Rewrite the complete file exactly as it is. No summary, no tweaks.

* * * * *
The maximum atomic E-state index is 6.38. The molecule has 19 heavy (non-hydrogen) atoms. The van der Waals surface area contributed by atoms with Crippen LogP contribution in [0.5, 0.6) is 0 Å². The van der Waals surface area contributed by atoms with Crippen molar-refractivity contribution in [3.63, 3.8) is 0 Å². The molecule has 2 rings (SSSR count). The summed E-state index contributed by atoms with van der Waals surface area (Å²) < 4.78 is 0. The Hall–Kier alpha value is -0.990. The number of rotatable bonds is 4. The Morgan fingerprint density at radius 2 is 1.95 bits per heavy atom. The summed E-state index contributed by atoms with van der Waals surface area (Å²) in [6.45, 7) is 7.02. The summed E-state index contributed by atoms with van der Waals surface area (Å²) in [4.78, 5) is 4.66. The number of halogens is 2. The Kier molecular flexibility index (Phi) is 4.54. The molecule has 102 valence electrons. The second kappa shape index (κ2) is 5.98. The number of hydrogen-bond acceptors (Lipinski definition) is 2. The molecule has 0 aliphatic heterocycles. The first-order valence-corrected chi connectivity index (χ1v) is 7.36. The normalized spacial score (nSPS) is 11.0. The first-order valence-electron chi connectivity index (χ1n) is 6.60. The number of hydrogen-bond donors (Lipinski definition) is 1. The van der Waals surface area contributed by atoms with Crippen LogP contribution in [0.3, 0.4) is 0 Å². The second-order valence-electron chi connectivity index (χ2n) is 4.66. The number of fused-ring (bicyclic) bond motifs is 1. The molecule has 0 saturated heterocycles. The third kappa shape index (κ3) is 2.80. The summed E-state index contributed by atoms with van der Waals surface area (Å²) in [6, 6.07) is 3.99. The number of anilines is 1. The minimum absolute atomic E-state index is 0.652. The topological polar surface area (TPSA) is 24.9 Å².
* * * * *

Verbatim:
The maximum atomic E-state index is 6.38. The molecule has 19 heavy (non-hydrogen) atoms. The van der Waals surface area contributed by atoms with Crippen LogP contribution in [0.5, 0.6) is 0 Å². The van der Waals surface area contributed by atoms with Crippen molar-refractivity contribution in [3.63, 3.8) is 0 Å². The molecule has 2 rings (SSSR count). The summed E-state index contributed by atoms with van der Waals surface area (Å²) < 4.78 is 0. The Hall–Kier alpha value is -0.990. The number of rotatable bonds is 4. The Morgan fingerprint density at radius 2 is 1.95 bits per heavy atom. The summed E-state index contributed by atoms with van der Waals surface area (Å²) in [6.45, 7) is 7.02. The summed E-state index contributed by atoms with van der Waals surface area (Å²) in [4.78, 5) is 4.66. The number of halogens is 2. The Kier molecular flexibility index (Phi) is 4.54. The molecule has 102 valence electrons. The second kappa shape index (κ2) is 5.98. The number of hydrogen-bond acceptors (Lipinski definition) is 2. The molecule has 0 aliphatic heterocycles. The first-order valence-corrected chi connectivity index (χ1v) is 7.36. The normalized spacial score (nSPS) is 11.0. The first-order valence-electron chi connectivity index (χ1n) is 6.60. The number of hydrogen-bond donors (Lipinski definition) is 1. The van der Waals surface area contributed by atoms with Crippen LogP contribution in [0.3, 0.4) is 0 Å². The second-order valence-electron chi connectivity index (χ2n) is 4.66. The number of fused-ring (bicyclic) bond motifs is 1. The molecule has 0 saturated heterocycles. The third kappa shape index (κ3) is 2.80. The summed E-state index contributed by atoms with van der Waals surface area (Å²) in [6, 6.07) is 3.99. The number of anilines is 1. The minimum absolute atomic E-state index is 0.652. The topological polar surface area (TPSA) is 24.9 Å².